Wolf – D.1 – II.3 Gebrauchsschrifttum

Jagdtraktate: Our knowledge of medieval wolf-hunting techniques relies on patchy reconstruction from legal texts, records of collected bounties and hunting treatises, with comparable accounts drawn from recent ethnographies. There are occasional depictions of wolf-hunting, predominantly illustrating texts in late medieval English (→ E.3 II.3) and French hunting manuals. These sources, particularly Gaston Phébus’ Livre de la Chasse, provide us with detailed insights into the range of techniques used to hunt wolves from the thirteenth to fifteenth centuries. These can, in turn, be cross-referenced with a wide range of sources containing details of specific hunters, equipment and techniques. The hunting treatises also indicate the relative value attached to quarry species. Although caught by peasants, the wolf appears to have been perceived as a viable aristocratic quarry in both late medieval England and France.

The most comprehensive description of the wolf and the range of techniques used to hunt it can be found in a series of chapters within Gaston Phébus’ Livre de la Chasse (1387-1389). This late-fourteenth-century source is particularly useful because it encompasses both aristocratic and peasant methods of hunting. Gaston introduces the ‘nature of the wolf’ with a somewhat eclectic collection of behavioural traits, some of which are well established motifs (ch10). The wolf is presented as an extremely dangerous and intelligent quarry. The section on hunting outlines a range of techniques chapter by chapter, some of which are elaborately illustrated in the best known manuscript of the Livre – MS fr. 616 (1405-10). Par force (ch 55) is the classic form of hunting individual animals from horseback with packs of hounds. This method was favoured by aristocratic hunters pursuing wolves in parts of medieval France, but - judging by the omission of the practicalities of wolf-hunting in The Master of Game - may have been less common in England (CUMMINS, 137). Gaston describes how wolves had to be baited (ideally with living, weak or crippled animals) in order to lure them to a specific spot which could then be surrounded, followed by a targeted pursuit with hounds. Here Gaston states that both aristocrats and peasants actively collaborate in the hunt, the latter motivated by the menace posed by the wolf to their flocks. Other chapters outline methods of trapping. Pitfall trapping (ch 66) involves dropping carrion into a pit and covering it, but leaving a gap big enough for the wolf’s head; the trapped wolf can then be killed or fettered. Seesaw snares (ch 63) could be set up in the middle of a track so that the wolf could not avoid it. A snare was attached to the thin end of a pivoting beam which was held down by a cord. The release beam jerked upwards upon entanglement. The use of bait is a recurring feature in trapping wolves; this could be poisoned or implanted with needles (ch 68). Gaston describes how these could be tied together with horsehair under tension, concealed in small chunks of meat and dropped along a carrion-scented trail from horseback. Wolves would gulp down these pieces and the needles would pierce their intestines. More elaborate techniques include an enclosure trap,  which consists of two high, circular fences of dense wickerwork with a live lamb or kid hidden in the innermost enclosure. The wolf, attracted by the lamb’s bleating, is drawn into the outer enclosure, but the narrow passage means that it closes the door on itself if it attempts to escape. This method could be used to catch wolves alive to train hunting dogs or for baiting. Jaw traps (69) involved camouflaging tense boards which would close and grip the wolf when pressure was applied. Nets (70) could be placed upwind of bait and wolves then driven into them.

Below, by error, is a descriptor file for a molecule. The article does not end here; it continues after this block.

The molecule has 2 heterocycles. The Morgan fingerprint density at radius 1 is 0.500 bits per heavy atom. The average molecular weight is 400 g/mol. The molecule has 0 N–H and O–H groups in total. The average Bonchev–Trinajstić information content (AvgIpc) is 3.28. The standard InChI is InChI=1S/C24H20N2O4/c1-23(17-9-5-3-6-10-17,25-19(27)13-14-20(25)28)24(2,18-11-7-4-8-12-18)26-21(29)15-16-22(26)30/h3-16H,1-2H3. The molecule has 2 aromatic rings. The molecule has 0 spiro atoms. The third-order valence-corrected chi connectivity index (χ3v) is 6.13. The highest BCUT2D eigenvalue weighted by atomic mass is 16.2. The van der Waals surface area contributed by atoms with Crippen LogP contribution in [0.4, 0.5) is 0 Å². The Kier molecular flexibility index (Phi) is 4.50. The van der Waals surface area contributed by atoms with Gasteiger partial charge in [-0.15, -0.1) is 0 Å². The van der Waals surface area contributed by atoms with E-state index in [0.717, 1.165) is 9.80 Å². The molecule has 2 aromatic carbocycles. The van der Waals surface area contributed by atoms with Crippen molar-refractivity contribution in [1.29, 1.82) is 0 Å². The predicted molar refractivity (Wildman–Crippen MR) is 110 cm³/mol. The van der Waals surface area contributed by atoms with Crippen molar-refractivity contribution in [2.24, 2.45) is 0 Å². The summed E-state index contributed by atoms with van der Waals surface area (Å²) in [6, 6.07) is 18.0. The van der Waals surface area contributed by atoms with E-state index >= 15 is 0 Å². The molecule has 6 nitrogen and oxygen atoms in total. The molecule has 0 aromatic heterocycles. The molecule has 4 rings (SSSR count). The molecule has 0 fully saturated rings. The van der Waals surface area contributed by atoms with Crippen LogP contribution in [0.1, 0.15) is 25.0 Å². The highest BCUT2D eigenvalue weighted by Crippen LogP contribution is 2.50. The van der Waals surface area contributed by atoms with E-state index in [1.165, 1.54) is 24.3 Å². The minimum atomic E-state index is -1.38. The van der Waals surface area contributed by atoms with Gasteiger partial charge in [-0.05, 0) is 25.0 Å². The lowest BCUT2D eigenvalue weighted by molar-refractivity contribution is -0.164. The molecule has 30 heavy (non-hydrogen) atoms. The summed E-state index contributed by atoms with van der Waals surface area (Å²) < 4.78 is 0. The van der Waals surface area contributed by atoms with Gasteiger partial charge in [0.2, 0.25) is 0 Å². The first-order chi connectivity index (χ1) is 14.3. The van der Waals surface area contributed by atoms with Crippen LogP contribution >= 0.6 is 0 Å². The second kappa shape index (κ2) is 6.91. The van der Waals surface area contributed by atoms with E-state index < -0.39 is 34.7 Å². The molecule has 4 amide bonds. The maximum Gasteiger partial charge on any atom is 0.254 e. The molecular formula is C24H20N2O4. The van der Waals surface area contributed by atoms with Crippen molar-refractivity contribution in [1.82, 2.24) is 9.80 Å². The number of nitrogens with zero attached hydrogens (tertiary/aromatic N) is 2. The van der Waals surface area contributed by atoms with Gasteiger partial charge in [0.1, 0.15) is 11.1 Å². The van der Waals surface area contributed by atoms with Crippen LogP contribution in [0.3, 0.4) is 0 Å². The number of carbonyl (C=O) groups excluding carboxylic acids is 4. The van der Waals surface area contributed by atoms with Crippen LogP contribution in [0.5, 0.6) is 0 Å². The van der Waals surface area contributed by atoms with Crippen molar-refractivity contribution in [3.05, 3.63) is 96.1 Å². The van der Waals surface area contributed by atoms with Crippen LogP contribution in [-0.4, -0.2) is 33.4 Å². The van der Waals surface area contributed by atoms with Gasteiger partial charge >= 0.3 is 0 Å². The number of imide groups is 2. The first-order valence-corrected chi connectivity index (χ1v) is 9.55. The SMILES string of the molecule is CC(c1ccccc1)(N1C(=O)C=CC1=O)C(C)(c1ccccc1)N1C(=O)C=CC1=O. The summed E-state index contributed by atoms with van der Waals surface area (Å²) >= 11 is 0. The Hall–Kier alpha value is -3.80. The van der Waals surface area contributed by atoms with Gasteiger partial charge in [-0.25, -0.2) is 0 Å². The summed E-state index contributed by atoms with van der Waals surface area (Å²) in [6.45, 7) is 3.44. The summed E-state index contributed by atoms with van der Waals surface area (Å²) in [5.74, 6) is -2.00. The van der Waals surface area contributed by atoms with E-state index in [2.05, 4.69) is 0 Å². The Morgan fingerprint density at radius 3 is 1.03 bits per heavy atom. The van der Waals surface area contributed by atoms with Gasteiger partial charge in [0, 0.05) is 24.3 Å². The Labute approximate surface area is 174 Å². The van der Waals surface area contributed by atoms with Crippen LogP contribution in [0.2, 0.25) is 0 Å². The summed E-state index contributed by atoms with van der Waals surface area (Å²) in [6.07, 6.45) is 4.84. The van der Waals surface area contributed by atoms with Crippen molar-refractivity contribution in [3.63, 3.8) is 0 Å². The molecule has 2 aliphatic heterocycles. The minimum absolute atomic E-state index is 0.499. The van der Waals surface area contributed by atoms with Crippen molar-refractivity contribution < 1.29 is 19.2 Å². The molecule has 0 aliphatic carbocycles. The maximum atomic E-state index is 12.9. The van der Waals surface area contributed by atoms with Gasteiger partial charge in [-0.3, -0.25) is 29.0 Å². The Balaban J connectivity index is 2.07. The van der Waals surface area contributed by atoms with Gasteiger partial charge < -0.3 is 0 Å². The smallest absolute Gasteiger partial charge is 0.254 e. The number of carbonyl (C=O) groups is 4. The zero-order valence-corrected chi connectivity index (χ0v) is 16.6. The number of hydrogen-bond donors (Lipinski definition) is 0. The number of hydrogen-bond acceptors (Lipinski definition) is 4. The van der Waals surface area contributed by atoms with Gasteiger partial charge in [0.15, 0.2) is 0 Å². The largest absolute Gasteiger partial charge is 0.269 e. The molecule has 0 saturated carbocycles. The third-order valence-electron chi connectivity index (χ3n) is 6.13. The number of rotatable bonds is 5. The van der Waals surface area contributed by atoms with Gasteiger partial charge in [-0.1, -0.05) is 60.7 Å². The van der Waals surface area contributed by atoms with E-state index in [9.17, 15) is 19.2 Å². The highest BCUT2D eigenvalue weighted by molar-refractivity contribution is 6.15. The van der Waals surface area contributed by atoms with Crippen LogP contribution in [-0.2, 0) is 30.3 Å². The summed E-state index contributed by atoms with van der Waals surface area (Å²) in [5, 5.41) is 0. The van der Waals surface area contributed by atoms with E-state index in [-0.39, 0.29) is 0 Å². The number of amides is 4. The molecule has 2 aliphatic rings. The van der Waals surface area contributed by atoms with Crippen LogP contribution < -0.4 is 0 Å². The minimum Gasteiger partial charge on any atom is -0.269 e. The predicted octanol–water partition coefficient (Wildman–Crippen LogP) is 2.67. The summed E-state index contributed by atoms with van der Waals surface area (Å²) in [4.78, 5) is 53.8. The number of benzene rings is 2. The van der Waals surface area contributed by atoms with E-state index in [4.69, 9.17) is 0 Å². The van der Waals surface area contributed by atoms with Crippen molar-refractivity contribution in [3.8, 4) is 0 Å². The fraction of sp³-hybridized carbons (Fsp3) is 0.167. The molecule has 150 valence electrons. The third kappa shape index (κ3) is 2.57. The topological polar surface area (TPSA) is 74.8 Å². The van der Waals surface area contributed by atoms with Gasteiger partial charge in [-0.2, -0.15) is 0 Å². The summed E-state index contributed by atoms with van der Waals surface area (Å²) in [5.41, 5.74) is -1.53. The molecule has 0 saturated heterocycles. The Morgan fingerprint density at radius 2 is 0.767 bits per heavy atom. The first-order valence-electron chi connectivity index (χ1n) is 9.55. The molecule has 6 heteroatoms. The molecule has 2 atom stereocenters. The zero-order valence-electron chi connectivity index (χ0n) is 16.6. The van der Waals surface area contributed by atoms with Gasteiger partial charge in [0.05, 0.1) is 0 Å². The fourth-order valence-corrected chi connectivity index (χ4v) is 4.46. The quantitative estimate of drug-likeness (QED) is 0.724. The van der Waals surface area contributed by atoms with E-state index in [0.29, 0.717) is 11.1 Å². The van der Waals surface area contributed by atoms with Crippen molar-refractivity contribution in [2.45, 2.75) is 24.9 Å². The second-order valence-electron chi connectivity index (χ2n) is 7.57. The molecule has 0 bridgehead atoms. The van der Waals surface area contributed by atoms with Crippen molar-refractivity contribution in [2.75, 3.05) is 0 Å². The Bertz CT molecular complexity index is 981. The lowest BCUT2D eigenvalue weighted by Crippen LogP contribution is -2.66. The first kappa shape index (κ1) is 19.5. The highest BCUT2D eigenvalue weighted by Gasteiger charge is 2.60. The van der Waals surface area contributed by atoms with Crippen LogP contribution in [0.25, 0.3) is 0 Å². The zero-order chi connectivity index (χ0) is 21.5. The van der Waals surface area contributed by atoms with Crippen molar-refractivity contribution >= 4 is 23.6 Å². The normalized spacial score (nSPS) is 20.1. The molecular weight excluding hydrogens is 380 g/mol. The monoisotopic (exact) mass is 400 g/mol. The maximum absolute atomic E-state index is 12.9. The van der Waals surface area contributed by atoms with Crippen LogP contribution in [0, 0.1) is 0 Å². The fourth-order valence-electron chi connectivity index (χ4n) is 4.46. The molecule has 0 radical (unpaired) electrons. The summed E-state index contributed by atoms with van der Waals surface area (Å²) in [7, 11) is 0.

The diverse range of techniques described by Gaston reveals an underlying contempt for the wolf. With the exception of pitfall traps set up by communities in response to local wolf presence, it is clear that wolf hunting required a great deal of experience, patience and a relatively sophisticated knowledge of wolf behaviour.

Ausg.: Gaston Phébus: Livre de la chasse (manuscrit français 616, Paris, Bibliothèque nationale), ed. W. SCHLAG, 1998.

Lit.: J. CUMMINS: The Hound and the Hawk. The Medieval Art of Hunting, 1998; A. G. PLUSKOWSKI: Wolves and the Wilderness in the Middle Ages, 2006.

Aleks Pluskowski

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